The Cheyne Mystery

A review of The Cheyne Mystery by Freeman Wills Crofts

This is the second in Freeman Wills Crofts’ Inspector French series, originally published in 1926, and quite different from the others that I have read in that it is more in the way of a thriller than a murder mystery. French himself does not appear until around the two-thirds mark of the book. There is little in the way of alibi-busting, a hallmark of the later Crofts’ books, although French does have to get the international Bradshaw out along with a continental hotel gazetteer to try and work out a likely venue for some channel-hopping.

Central to the story is a sealed envelope which has been entrusted into the care of Maxwell Cheyne and which a gang of determined criminals seem to want to get their hands on. When the envelope is opened, it contains a complicated cipher, replicated within the text with a tacit invitation to the reader to apply their wits to the problem. As it would require an atlas with navigational charts it all seems too much of a faff and I was happy to let French do the legwork for me. It marked the location of some gold, moved to a safe location by a U-boat captain during the First World War in what can only be described as a heinous war crime.

Wills, as always, is as much interested in the mechanics of a crime as the who and whydunit. There is an explanation, complete with diagram, of the flask used to drug Cheyne at a hotel in Plymouth, an incident which kicks off an unhappy string of incidents for the rather naïve hero. Full of British bulldog spirit he is a bit of a nincompoop. Falling into a trap once is unfortunate and forgivable but to do so twice more with increasingly perilous consequences is the epitome of stupidity. Instead of taking the wise course of contacting the police, he decides to establish what is going on himself, aided and abetted by a young lady by the name of Merrill whom he picks up along the way and with whom he inevitably falls in love.

Cheyne wonders how the gang know so much about him, not realizing that the obvious answer is that there is a mole in his household. He blunders from one scrape to another, any sentient thought lost to the thrill of the chase. He gets so deep into the case that he engages in a spot of housebreaking, vandalism as he smashes up an escritoire, and theft, all to little avail. The deeper he gets sucked in, the more difficult he finds it to call in the police.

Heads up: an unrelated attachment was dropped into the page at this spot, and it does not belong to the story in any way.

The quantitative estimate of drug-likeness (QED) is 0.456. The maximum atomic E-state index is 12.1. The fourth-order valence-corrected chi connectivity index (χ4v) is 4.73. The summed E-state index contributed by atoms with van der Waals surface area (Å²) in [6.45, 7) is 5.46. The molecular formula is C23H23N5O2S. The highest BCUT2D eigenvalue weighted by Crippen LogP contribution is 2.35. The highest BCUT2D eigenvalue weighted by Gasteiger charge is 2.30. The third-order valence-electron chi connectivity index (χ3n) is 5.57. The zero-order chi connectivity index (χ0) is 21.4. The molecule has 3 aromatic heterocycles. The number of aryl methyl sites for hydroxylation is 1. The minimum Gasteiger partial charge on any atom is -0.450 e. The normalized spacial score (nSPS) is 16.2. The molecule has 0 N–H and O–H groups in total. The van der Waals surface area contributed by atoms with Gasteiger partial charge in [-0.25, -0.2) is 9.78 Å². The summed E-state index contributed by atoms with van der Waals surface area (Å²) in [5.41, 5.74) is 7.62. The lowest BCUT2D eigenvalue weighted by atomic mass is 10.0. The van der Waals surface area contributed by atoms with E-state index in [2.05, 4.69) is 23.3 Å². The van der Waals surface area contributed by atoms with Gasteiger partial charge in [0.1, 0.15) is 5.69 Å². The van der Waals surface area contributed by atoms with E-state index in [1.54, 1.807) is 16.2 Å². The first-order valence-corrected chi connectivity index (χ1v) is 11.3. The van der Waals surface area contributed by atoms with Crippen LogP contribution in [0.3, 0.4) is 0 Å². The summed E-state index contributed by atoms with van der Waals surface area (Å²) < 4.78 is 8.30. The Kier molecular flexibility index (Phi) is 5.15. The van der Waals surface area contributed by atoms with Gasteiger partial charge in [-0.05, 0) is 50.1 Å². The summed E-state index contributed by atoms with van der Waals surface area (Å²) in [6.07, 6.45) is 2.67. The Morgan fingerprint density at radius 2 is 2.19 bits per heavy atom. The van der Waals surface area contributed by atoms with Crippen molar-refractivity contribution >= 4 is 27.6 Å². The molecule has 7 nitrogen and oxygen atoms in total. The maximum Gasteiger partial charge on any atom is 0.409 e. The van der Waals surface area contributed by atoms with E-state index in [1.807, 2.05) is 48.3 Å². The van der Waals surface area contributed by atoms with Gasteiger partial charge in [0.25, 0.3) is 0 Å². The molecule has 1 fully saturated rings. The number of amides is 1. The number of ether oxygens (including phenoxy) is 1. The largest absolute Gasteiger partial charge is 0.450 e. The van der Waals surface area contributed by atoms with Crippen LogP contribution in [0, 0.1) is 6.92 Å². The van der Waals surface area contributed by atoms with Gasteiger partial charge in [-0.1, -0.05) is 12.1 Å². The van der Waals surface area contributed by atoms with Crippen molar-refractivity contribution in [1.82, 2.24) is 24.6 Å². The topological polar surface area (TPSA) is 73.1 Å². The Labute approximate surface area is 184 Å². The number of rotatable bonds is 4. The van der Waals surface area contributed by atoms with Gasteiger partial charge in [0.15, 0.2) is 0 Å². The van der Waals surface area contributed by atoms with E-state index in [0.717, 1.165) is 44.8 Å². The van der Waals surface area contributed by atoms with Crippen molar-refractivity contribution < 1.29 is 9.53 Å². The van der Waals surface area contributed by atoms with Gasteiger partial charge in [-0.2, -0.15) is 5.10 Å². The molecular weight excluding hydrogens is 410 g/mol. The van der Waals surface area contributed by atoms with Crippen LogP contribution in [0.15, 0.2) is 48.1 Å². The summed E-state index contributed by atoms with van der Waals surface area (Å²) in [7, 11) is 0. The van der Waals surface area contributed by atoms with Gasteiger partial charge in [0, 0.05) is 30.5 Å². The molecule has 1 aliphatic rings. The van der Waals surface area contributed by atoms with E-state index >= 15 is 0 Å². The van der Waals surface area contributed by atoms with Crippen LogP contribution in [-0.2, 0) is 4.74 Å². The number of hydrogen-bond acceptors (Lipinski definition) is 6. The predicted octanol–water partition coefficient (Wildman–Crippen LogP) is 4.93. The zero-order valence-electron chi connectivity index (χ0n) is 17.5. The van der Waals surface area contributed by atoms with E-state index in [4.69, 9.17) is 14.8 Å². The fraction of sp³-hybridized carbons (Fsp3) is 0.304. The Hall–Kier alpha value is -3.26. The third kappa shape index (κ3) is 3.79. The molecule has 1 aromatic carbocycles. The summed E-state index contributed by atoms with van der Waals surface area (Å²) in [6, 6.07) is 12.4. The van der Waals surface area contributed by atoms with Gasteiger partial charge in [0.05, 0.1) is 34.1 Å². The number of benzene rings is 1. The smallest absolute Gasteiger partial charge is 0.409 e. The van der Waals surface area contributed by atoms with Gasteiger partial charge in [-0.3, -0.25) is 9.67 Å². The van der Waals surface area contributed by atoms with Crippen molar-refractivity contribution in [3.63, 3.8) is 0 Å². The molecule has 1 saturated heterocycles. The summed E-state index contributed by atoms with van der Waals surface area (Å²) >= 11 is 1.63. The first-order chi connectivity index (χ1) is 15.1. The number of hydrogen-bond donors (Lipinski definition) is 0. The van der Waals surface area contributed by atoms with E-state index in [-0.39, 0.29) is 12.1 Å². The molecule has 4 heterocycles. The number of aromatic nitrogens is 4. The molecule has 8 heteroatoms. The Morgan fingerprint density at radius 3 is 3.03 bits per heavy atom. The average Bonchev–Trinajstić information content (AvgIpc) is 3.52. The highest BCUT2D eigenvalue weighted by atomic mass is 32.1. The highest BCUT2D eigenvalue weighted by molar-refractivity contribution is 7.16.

It is only after the third incident when an attempt is made on his life and Merrill is abducted that he calls into Scotland Yard and the fearsome intellect of Joseph French is brought to bear on the problem. During the course of his investigations French finds a discarded fragment of a hotel bill which he painfully reconstructs, leading him to visit Bruges on what was a wild goose chase and then Antwerp – the two languages spoken in Belgium add an intriguing complication to the problem – and works out what the cipher is all about.   

The recovery of the gold and the reuniting of Cheyne with Merrill is achieved more by luck than judgment. There is no honour among thieves and where there is the prospect of riches, greed will rise to the surface. What was a well-crewed ship resembles the Marie Celeste by the time French and Cheyne arrive there and all ends happily ever after. French even scoops a handsome share of the reward, £1,000 or about £65,000 in today’s terms.

Crofts writes an engaging, if rather light, story in a straightforward, occasionally amusing style, allowing the natural pace of his tale to carry the reader along. It certainly is not as heavy as some of his stories can be and bears all the hallmarks of a writer finding his feet with his chosen genre.

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